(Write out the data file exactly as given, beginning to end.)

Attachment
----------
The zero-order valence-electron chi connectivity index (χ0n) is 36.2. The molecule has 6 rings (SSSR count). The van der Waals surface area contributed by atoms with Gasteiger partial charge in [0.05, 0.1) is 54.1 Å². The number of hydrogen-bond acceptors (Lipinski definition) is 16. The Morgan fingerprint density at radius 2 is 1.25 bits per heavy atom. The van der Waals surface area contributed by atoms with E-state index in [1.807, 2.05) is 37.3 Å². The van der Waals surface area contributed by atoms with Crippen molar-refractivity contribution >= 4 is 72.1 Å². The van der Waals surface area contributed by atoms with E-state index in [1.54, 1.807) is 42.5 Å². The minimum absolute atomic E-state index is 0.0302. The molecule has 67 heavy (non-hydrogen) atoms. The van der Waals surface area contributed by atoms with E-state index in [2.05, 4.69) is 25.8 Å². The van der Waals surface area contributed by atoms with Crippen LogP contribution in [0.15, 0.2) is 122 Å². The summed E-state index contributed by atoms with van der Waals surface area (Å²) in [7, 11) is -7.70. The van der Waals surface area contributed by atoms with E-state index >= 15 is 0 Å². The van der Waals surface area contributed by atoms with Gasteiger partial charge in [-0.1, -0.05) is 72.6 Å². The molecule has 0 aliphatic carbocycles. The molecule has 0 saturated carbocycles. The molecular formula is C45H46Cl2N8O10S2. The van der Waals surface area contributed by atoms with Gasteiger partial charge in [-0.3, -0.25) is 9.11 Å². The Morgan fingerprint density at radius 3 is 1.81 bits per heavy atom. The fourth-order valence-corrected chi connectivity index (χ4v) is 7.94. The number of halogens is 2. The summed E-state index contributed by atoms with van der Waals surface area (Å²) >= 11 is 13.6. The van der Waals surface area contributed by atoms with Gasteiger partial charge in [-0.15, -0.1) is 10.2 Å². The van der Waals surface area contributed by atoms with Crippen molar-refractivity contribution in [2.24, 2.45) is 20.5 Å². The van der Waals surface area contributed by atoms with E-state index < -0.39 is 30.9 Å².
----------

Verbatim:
The zero-order valence-electron chi connectivity index (χ0n) is 36.2. The molecule has 6 rings (SSSR count). The van der Waals surface area contributed by atoms with Gasteiger partial charge in [0.05, 0.1) is 54.1 Å². The number of hydrogen-bond acceptors (Lipinski definition) is 16. The Morgan fingerprint density at radius 2 is 1.25 bits per heavy atom. The van der Waals surface area contributed by atoms with E-state index in [1.807, 2.05) is 37.3 Å². The van der Waals surface area contributed by atoms with Crippen molar-refractivity contribution >= 4 is 72.1 Å². The van der Waals surface area contributed by atoms with E-state index in [1.54, 1.807) is 42.5 Å². The minimum absolute atomic E-state index is 0.0302. The molecule has 67 heavy (non-hydrogen) atoms. The van der Waals surface area contributed by atoms with E-state index in [2.05, 4.69) is 25.8 Å². The van der Waals surface area contributed by atoms with Crippen LogP contribution in [0.15, 0.2) is 122 Å². The summed E-state index contributed by atoms with van der Waals surface area (Å²) in [7, 11) is -7.70. The van der Waals surface area contributed by atoms with E-state index >= 15 is 0 Å². The van der Waals surface area contributed by atoms with Gasteiger partial charge in [-0.1, -0.05) is 72.6 Å². The molecule has 0 aliphatic carbocycles. The molecule has 0 saturated carbocycles. The molecular formula is C45H46Cl2N8O10S2. The van der Waals surface area contributed by atoms with Gasteiger partial charge in [-0.3, -0.25) is 9.11 Å². The Morgan fingerprint density at radius 3 is 1.81 bits per heavy atom. The fourth-order valence-corrected chi connectivity index (χ4v) is 7.94. The number of halogens is 2. The summed E-state index contributed by atoms with van der Waals surface area (Å²) >= 11 is 13.6. The van der Waals surface area contributed by atoms with Gasteiger partial charge in [-0.15, -0.1) is 10.2 Å². The van der Waals surface area contributed by atoms with Crippen molar-refractivity contribution in [2.24, 2.45) is 20.5 Å². The van der Waals surface area contributed by atoms with E-state index < -0.39 is 30.9 Å².